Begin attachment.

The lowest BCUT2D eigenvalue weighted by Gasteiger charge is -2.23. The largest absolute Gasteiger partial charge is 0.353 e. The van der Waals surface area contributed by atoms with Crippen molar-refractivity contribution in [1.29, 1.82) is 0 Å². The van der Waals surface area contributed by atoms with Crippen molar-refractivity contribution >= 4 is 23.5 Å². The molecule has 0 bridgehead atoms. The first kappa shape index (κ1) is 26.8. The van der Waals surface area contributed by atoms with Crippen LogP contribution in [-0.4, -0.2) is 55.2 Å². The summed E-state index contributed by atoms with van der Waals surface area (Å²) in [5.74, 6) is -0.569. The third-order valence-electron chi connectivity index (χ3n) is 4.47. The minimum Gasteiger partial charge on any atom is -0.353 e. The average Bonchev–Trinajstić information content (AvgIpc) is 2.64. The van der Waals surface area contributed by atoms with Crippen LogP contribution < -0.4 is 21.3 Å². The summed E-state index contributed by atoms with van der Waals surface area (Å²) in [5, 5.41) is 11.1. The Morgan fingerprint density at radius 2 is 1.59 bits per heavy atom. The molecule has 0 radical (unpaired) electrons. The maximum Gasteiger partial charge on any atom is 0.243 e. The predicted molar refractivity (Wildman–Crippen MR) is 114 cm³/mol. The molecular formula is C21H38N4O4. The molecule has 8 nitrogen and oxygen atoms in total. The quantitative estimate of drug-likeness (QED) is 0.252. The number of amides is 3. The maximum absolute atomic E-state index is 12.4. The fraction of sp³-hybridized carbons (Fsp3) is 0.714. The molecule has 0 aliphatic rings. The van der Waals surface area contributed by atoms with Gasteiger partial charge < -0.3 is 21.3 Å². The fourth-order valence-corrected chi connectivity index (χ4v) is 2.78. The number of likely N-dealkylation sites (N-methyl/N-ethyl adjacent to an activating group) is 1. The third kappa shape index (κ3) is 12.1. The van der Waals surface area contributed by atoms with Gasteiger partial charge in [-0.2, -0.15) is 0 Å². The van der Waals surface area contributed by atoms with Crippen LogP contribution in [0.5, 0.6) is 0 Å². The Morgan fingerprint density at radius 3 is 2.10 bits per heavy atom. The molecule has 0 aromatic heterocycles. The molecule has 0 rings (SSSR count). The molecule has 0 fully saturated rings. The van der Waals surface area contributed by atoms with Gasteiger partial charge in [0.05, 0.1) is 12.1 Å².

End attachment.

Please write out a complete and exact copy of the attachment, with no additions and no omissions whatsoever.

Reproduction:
The lowest BCUT2D eigenvalue weighted by Gasteiger charge is -2.23. The largest absolute Gasteiger partial charge is 0.353 e. The van der Waals surface area contributed by atoms with Crippen molar-refractivity contribution in [1.29, 1.82) is 0 Å². The van der Waals surface area contributed by atoms with Crippen molar-refractivity contribution >= 4 is 23.5 Å². The molecule has 0 bridgehead atoms. The first kappa shape index (κ1) is 26.8. The van der Waals surface area contributed by atoms with Crippen LogP contribution in [-0.4, -0.2) is 55.2 Å². The summed E-state index contributed by atoms with van der Waals surface area (Å²) in [5.74, 6) is -0.569. The third-order valence-electron chi connectivity index (χ3n) is 4.47. The minimum Gasteiger partial charge on any atom is -0.353 e. The average Bonchev–Trinajstić information content (AvgIpc) is 2.64. The van der Waals surface area contributed by atoms with Crippen LogP contribution < -0.4 is 21.3 Å². The summed E-state index contributed by atoms with van der Waals surface area (Å²) in [5, 5.41) is 11.1. The Morgan fingerprint density at radius 2 is 1.59 bits per heavy atom. The molecule has 0 radical (unpaired) electrons. The maximum Gasteiger partial charge on any atom is 0.243 e. The predicted molar refractivity (Wildman–Crippen MR) is 114 cm³/mol. The molecular formula is C21H38N4O4. The molecule has 8 nitrogen and oxygen atoms in total. The quantitative estimate of drug-likeness (QED) is 0.252. The number of amides is 3. The maximum absolute atomic E-state index is 12.4. The fraction of sp³-hybridized carbons (Fsp3) is 0.714. The molecule has 0 aliphatic rings. The van der Waals surface area contributed by atoms with Gasteiger partial charge < -0.3 is 21.3 Å². The fourth-order valence-corrected chi connectivity index (χ4v) is 2.78. The number of likely N-dealkylation sites (N-methyl/N-ethyl adjacent to an activating group) is 1. The third kappa shape index (κ3) is 12.1. The van der Waals surface area contributed by atoms with Gasteiger partial charge in [-0.2, -0.15) is 0 Å². The van der Waals surface area contributed by atoms with Crippen LogP contribution in [0.5, 0.6) is 0 Å². The Morgan fingerprint density at radius 3 is 2.10 bits per heavy atom. The molecule has 0 aromatic heterocycles. The molecule has 0 rings (SSSR count). The molecule has 0 fully saturated rings. The van der Waals surface area contributed by atoms with Gasteiger partial charge in [0.05, 0.1) is 12.1 Å².